For the first time since Andrei Trefilov, the Calgary Flames have a Russian goaltender under contract. The club signed free agent netminder Artyom Zagidulin to a one year contract this past spring. Can Zagidulin translate his impressive Russian performances?
Based on his sheer potential, Zagidulin is our 16th-ranked prospect in the Flames system.
How did we get here?
Originally from Magnitigorsk, Russia, the 24-year-old Zagidulin has spent much of his high-level playing career with his hometown team. His first major time away from Magnitigorsk was in 2017-18, when he spent the season with Kurgan of the VHL – a seven hour drive from Magnitigorsk.
If you look at Zagidulin’s progression, the words “late bloomer” come to mind. He wasn’t a blow-away goaltender in his teens, but he’s seemingly found a good rhythm as he’s matured.
|2014-15||19||3 (.975)||38 (.919)|
|2015-16||20||1 (.929)||14 (.907)||4 (.951)|
|2016-17||21||10 (.949)||9 (.934)|
At the ripe old age of 23, Zagidulin made the decision to leave his comfort zone and try out North American hockey.
Stats, numbers, and everything therein
The 2018-19 campaign was Zagidulin’s third full pro season and fifth season where he spent at least part of it playing pro hockey. While he’s spent more time in the secondary VHL than the KHL at this point of his career – 66 VHL games vs. 36 KHL games – he’s done enough in both leagues to turn some heads.
He spent this latest season backing up Russian goaltending legend Vasily Koshechkin in Magnitigorsk. Koshechkin is basically Metallurg’s version of Henrik Lundqvist, if injuries and age hadn’t eroded Lundqvist’s excellence quite as rapidly. Zagidulin played 25 games, went 12-7-3 with a .924 save percentage and 1.96 goals against average. He played half as much as Koshechkin, who had a .930 save percentage and a 2.06 goals against average.
For the curious, Zagidulin posted weaker numbers than New York Rangers prospect Igor Shestyorkin (.953 save percentage) and New York Islanders prospect Ilya Sorokin (.940 save percentage) while playing slightly less.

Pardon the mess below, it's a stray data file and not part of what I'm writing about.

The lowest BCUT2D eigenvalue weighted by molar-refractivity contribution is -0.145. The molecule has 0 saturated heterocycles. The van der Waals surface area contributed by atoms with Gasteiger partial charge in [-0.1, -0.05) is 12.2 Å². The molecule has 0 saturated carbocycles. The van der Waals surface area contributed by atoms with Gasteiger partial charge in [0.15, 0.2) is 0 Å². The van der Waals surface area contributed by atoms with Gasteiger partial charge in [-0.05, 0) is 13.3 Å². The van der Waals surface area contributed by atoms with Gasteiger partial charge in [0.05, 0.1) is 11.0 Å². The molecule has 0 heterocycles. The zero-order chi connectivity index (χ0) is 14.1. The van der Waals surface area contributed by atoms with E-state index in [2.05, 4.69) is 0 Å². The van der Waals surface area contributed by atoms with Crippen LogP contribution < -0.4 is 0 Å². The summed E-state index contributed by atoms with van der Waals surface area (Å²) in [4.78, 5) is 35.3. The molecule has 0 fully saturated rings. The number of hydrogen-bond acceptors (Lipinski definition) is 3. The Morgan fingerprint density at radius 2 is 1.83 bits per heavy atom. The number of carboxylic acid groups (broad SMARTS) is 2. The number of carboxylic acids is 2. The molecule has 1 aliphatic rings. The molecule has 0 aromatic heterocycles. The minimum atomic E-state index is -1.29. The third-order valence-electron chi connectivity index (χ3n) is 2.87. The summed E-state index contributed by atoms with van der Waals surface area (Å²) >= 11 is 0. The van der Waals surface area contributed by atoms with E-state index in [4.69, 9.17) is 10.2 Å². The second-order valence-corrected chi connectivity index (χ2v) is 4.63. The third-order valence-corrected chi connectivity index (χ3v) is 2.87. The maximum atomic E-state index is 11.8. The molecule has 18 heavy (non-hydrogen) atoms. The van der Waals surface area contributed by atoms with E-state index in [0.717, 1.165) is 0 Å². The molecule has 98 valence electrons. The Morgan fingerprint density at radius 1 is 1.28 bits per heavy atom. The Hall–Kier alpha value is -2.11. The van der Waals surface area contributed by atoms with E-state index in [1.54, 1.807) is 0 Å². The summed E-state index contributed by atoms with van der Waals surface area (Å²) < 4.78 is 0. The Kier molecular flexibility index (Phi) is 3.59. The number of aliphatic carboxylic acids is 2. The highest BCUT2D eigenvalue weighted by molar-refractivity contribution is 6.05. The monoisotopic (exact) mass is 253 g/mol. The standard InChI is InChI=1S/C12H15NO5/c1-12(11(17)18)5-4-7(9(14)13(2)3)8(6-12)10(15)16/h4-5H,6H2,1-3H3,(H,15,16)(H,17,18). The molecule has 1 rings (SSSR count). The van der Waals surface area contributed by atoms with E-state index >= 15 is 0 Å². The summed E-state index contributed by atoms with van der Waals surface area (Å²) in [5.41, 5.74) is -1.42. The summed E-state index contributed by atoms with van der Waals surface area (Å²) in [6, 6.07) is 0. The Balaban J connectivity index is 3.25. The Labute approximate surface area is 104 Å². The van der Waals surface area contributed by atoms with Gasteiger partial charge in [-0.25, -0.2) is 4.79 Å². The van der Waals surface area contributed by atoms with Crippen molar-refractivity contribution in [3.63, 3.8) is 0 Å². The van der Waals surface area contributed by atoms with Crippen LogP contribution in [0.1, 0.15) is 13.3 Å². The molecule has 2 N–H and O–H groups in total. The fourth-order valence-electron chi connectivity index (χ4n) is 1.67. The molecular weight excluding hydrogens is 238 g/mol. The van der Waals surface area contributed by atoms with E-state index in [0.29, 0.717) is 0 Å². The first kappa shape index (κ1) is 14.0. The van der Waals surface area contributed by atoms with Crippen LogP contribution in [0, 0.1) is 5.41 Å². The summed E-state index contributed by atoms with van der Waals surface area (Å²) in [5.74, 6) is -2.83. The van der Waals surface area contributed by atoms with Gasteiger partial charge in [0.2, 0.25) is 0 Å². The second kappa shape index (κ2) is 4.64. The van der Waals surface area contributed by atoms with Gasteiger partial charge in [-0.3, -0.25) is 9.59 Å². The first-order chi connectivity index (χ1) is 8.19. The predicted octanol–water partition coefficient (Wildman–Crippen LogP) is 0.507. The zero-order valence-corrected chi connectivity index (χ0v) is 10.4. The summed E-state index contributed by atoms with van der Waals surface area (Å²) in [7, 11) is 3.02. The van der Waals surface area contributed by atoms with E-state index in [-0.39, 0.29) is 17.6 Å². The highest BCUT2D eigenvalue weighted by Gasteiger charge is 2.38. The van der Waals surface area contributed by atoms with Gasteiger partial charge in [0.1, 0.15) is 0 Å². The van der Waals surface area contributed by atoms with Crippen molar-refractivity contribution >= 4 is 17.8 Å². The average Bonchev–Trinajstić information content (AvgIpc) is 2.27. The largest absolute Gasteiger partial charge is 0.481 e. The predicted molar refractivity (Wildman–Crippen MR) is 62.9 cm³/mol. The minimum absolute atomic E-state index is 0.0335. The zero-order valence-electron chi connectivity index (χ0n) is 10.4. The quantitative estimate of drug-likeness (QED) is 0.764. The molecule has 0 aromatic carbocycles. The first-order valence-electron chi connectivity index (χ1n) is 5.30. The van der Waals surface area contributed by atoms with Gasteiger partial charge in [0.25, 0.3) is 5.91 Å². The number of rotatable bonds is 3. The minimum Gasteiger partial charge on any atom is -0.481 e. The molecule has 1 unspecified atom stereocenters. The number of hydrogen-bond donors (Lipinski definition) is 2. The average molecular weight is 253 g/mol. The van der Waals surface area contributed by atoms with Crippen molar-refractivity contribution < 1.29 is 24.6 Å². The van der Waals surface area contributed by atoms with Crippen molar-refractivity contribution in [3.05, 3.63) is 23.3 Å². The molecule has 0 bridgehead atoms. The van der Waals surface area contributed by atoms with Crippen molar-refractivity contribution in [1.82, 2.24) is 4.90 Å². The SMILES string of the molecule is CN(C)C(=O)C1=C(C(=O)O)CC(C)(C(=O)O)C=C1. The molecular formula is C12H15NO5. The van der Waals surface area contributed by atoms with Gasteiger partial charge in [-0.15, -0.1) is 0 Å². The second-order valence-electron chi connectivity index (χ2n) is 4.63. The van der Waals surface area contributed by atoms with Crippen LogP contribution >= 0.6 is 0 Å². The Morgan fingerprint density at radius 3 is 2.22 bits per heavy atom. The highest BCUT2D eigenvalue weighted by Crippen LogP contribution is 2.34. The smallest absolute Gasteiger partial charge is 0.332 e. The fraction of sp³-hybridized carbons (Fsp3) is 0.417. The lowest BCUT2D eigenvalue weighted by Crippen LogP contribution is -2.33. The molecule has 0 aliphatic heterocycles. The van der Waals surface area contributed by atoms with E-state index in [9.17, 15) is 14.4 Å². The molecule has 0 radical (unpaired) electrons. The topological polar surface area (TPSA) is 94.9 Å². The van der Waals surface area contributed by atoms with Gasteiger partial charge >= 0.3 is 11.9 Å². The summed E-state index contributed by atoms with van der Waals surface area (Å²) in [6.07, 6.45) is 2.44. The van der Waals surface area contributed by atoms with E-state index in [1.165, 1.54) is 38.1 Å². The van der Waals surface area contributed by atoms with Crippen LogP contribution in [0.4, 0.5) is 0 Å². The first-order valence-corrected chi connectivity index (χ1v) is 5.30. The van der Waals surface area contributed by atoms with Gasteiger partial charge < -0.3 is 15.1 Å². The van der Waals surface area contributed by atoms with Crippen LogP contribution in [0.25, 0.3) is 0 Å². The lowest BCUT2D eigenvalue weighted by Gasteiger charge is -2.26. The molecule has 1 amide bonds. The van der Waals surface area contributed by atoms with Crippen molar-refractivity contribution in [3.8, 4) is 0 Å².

Those in the know
Flames director of player development Ray Edwards agreed with comparisons with David Rittich’s development path – particularly the duo each having impressive performances in Europe in their early 20s – but cautioned that Zagiudlin’s development path might be a bit different.
I think we all know that this isn’t a situation where we expect him to come in and do what David did right away. This may take a little bit more time, and that’s okay. We see enough raw ability in this guy and the progression with him will be ‘okay, bring him over here, let’s get him accustomed to our culture, how we do things, how we play,’ because as you know the game’s way different [in Russia]. They play way more a possession game. There’s not a ton of traffic, there’s not as much movement in front of the net. So I think let’s get him over here, let’s get him accustomed to how the North American game is, let’s get him comfortable with the culture in terms of learning the language. This is a two or three year model.
On the horizon
Given the Flames’ glut of goaltenders, it seems probable that Zagidulin joins Nick Schneider with the ECHL’s Kansas City Mavericks for 2019-20. From there, if he has a good start to the season it seems likely that the Flames will try to get him some American Hockey League reps – though that might be dependent on injuries or trades involving their projected AHL goalies Jon Gillies and Tyler Parsons.
Zagidulin’s a longer term play than many of the other goalies in the system. He’ll be a restricted free agent when his one year deal expires.
|#20 – Lucas Feuk||#19 – Josh Nodler|
|#18 – Linus Lindstrom||#17 – Carl-Johan Lerby|